The Ministry of Defense plans to improve access to the railroads that troops would need to transport equipment from the Port of Liepaja. Liepaja is home to the Latvian armed forces’ naval flotilla. In addition, the ministry will improve ammunition depots and reconstruct tank ramps. The armed forces’ old Red Army tank ramps are in poor shape, as they have not been used since the end of the Soviet era.

NATO’s challenge, as it seeks to enhance its presence in the Baltic Sea region, is precisely the lack of modern military infrastructure, especially of the kind that meets the needs of large allied units. Latvia in particular is home to numerous former Soviet military facilities. The Soviet armed forces’ Baltic headquarters was based in Riga, and until Latvia’s independence, Moscow built and operated army bases,4Government of Estonia: Estonia.eu government portal.
rocket bases, training, ammunition depots, naval bases, and airfields there. The Port of Liepaja formed the crown jewel in the Soviet military presence in the Baltics, and Liepaja was a closed military city. Moscow also maintained two crucial radar installations in the secret military city called Skrunda-1 and a space monitoring station in the town of Ventspils. Estonia and Lithuania were home to standard Soviet military bases as well, with 1.5 to 2 percent of the Baltic states’ territory taken up with Soviet military installations.5Henri Myrttinen, The Environmental Legacy of the Soviet Armed
Forces in the Baltic States, in The NEBI Yearbook 2003: North
European and Baltic Sea Integration (Heidelberg: Springer-Verlag), http://link.springer.com/chapter/10.1007%252F978-3-642-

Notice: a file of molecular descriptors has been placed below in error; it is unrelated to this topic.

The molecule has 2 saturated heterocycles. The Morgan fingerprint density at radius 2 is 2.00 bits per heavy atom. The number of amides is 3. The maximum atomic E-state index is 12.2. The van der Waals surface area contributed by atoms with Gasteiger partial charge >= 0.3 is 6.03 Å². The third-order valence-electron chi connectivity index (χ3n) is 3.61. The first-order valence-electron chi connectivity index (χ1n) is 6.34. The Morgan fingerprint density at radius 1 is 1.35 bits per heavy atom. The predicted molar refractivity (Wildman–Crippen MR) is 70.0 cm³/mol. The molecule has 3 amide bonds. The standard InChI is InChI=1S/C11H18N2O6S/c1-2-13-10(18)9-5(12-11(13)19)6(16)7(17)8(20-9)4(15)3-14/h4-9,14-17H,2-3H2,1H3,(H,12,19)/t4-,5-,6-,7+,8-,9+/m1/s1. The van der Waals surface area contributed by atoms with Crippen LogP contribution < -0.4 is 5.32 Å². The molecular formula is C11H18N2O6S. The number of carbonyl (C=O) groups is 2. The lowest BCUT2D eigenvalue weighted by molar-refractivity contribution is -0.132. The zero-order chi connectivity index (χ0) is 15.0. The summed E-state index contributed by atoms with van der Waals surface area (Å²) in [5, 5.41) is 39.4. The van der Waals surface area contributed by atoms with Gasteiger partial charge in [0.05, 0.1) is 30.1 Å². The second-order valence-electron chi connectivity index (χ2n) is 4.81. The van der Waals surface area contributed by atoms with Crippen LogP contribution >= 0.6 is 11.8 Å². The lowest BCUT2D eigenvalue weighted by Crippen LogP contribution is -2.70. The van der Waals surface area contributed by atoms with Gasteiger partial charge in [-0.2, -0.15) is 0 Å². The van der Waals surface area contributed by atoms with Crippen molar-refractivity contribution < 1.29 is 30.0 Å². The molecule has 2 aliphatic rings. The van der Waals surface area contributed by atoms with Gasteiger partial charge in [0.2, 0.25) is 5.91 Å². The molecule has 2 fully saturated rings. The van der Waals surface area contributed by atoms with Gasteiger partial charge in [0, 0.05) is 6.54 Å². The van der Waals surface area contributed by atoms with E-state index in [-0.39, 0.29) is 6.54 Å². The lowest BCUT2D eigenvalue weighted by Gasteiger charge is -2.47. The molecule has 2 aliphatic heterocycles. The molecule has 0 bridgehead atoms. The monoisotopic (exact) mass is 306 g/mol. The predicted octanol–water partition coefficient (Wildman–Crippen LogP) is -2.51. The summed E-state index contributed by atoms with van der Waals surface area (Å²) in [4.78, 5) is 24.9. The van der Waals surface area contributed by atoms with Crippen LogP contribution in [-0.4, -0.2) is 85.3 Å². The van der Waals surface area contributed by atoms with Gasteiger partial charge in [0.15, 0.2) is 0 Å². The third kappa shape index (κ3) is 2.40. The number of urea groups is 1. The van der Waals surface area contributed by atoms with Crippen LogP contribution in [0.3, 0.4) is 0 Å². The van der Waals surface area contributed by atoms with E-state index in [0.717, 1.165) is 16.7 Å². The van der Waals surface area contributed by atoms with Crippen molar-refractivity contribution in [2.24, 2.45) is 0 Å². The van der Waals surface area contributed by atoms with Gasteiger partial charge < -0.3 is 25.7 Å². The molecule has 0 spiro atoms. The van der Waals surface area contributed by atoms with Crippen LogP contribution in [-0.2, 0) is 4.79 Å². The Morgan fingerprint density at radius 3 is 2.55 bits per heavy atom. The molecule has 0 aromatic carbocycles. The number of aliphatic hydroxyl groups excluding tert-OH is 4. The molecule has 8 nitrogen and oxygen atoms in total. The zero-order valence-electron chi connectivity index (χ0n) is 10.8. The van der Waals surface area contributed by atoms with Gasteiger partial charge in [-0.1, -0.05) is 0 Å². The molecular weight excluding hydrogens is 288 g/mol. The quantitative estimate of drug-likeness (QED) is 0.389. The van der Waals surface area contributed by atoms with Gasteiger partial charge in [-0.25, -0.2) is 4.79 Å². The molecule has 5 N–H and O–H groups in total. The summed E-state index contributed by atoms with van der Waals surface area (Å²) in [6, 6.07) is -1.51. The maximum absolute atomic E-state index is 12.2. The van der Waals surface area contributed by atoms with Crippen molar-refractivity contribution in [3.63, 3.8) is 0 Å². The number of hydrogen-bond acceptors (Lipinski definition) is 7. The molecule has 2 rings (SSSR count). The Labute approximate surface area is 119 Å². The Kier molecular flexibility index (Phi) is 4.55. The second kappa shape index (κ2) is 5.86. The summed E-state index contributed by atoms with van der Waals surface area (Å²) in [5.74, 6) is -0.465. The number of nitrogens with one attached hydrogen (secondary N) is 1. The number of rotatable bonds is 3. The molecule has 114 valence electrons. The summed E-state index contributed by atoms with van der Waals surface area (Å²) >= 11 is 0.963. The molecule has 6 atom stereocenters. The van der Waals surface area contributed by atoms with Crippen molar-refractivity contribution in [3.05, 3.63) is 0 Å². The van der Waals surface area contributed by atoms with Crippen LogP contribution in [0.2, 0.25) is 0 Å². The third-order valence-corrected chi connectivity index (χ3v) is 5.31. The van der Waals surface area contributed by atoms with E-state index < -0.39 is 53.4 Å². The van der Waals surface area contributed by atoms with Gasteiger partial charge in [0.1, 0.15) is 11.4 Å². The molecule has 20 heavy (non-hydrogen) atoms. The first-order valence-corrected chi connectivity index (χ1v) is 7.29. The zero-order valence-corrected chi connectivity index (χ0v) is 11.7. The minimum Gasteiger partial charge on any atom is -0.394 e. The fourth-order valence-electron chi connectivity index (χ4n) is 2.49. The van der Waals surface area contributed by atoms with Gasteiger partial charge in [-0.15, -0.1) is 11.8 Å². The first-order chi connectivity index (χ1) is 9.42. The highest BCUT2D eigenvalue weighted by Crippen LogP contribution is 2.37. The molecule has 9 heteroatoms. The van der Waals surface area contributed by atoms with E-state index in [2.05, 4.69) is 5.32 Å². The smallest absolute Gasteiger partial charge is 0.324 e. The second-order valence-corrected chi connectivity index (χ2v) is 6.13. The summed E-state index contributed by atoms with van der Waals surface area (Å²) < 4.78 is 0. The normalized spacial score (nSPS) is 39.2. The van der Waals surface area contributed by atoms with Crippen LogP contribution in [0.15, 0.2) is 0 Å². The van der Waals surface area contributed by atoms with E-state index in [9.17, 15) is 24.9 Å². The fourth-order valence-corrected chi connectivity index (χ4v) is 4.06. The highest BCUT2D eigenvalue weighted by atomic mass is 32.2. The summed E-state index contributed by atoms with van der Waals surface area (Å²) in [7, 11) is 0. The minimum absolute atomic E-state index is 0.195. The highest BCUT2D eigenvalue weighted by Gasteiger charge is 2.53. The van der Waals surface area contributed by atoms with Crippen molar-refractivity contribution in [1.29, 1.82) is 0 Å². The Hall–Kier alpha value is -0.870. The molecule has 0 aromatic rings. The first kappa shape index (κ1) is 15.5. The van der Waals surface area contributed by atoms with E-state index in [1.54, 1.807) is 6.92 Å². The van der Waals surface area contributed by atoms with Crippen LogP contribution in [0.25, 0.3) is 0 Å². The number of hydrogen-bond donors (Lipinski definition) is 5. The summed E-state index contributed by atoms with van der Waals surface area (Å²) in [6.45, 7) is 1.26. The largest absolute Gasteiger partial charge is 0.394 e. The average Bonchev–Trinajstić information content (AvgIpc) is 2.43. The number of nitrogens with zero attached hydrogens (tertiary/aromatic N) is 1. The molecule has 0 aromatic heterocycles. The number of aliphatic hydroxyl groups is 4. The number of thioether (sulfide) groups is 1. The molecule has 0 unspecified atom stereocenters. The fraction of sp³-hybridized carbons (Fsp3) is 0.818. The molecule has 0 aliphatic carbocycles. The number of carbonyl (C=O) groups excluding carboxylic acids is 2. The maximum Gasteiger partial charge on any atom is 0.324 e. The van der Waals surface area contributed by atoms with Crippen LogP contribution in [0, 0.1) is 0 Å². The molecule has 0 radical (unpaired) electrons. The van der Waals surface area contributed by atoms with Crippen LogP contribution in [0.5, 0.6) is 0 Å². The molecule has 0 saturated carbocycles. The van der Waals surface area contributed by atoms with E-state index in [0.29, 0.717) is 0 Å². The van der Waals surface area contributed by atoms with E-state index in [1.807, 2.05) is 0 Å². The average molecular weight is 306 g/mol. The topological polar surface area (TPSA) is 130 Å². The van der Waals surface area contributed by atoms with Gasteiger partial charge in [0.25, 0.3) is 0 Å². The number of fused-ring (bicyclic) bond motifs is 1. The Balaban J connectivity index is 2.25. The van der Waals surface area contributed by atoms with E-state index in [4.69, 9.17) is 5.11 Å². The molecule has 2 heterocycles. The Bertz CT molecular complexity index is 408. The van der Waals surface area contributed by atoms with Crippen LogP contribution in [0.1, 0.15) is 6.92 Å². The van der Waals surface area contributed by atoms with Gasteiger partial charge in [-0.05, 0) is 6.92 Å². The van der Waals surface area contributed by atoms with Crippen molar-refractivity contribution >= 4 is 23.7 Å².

However, all of this Soviet military infrastructure has not been very useful to the Baltic states. When the Soviet armed forces withdrew, their military bases were often in such a terrible and contaminated state that the host countries were left with environmental damage to the tune of tens of billions of dollars. Barracks from Lithuania’s pre-World War II independent period were the only infrastructure that could be reused, while Soviet-built barracks were of such poor quality that they had to be razed. As Ingvar Pärnamäe,  Estonia’s then-undersecretary for defense investments, points out, “when the Soviet troops left, we inherited ruins. That’s all we got. No proper barracks, no training areas. They even took the window frames with them.”6Telephone interview with author, April 28 2016

The Baltic states have not been unaware of their military infrastructure needs, and indeed since independence a quartercentury ago, all three countries have built their armed forces from the ground up, focusing on manning the force and equipment requirements.

But, if the Baltic States provide wellfunctioning and modern military infrastructure, the NATO allies will be much more open to dispatching their troops there. According to NATO statistics released at the beginning of this year, the Baltic states spent 4.5-8.5 percent of their 2015 defense budgets on infrastructure (Poland spent 5.1 percent), while NATO’s average infrastructure spending is around 1.5-2 percent or even lower, as is the case among some southern NATO members. Portugal, for example, spends 0.04 percent of its defense budget on infrastructure, while Greece spends 0.2 percent.7NATO, “Defence Expenditures of NATO Countries (2008-2015),”
January 28, 2016, http://www.nato.int/nato_static_fl2014/assets/

Improving military infrastructure is not just a matter of presenting a more palatable offer to NATO allies; it is also an issue of operational capabilities. The United States will, for example, send ten tanks along with 120 troops to Estonia next year.8The Baltic Course, “US to send 10 tanks, 120 troops to Estonia
in 2017,” April 11 2016, http://www.baltic-course.com/eng/baltic_news/?doc=16393
But if NATO troops cannot get their tanks and supply convoys to training ranges and bases far from the Baltic coastline, they will not be of much use. As Purins notes, “our military transport capabilities should be a concern to all our allies.”9Interview with author, Riga, April 22 2016.